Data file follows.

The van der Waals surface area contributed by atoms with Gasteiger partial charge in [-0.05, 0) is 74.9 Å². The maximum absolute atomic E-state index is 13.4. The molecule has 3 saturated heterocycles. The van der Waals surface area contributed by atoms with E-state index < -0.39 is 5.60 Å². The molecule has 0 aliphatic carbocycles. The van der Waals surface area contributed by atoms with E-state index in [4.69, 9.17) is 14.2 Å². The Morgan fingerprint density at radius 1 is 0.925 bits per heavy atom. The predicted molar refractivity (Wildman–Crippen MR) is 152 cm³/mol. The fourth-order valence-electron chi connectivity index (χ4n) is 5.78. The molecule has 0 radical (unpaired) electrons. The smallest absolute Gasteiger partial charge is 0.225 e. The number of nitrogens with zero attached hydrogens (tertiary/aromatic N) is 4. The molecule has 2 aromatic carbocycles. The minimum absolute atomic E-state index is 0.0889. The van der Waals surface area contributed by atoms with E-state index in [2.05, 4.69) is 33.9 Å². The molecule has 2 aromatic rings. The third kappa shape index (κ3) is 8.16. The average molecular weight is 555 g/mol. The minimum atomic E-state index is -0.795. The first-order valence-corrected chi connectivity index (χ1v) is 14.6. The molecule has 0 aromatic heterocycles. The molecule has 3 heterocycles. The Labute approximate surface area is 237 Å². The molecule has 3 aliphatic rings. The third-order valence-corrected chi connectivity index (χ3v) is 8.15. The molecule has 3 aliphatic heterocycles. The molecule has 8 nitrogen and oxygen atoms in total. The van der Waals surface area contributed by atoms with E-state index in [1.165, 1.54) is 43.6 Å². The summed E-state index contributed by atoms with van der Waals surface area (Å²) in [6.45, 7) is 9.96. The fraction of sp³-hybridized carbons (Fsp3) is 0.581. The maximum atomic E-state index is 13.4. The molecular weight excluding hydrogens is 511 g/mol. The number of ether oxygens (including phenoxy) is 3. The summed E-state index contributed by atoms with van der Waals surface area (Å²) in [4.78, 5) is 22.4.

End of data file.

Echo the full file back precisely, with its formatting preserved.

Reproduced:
The van der Waals surface area contributed by atoms with Gasteiger partial charge in [-0.05, 0) is 74.9 Å². The maximum absolute atomic E-state index is 13.4. The molecule has 3 saturated heterocycles. The van der Waals surface area contributed by atoms with E-state index < -0.39 is 5.60 Å². The molecule has 0 aliphatic carbocycles. The van der Waals surface area contributed by atoms with E-state index in [4.69, 9.17) is 14.2 Å². The Morgan fingerprint density at radius 1 is 0.925 bits per heavy atom. The predicted molar refractivity (Wildman–Crippen MR) is 152 cm³/mol. The fourth-order valence-electron chi connectivity index (χ4n) is 5.78. The molecule has 0 radical (unpaired) electrons. The smallest absolute Gasteiger partial charge is 0.225 e. The number of nitrogens with zero attached hydrogens (tertiary/aromatic N) is 4. The molecule has 2 aromatic carbocycles. The minimum absolute atomic E-state index is 0.0889. The van der Waals surface area contributed by atoms with E-state index in [2.05, 4.69) is 33.9 Å². The molecule has 2 aromatic rings. The third kappa shape index (κ3) is 8.16. The average molecular weight is 555 g/mol. The minimum atomic E-state index is -0.795. The first-order valence-corrected chi connectivity index (χ1v) is 14.6. The molecule has 0 aromatic heterocycles. The molecule has 3 heterocycles. The Labute approximate surface area is 237 Å². The molecule has 3 aliphatic rings. The third-order valence-corrected chi connectivity index (χ3v) is 8.15. The molecule has 3 aliphatic heterocycles. The molecule has 8 nitrogen and oxygen atoms in total. The van der Waals surface area contributed by atoms with E-state index in [1.165, 1.54) is 43.6 Å². The summed E-state index contributed by atoms with van der Waals surface area (Å²) in [6.45, 7) is 9.96. The fraction of sp³-hybridized carbons (Fsp3) is 0.581. The maximum atomic E-state index is 13.4. The molecular weight excluding hydrogens is 511 g/mol. The number of ether oxygens (including phenoxy) is 3. The summed E-state index contributed by atoms with van der Waals surface area (Å²) in [4.78, 5) is 22.4.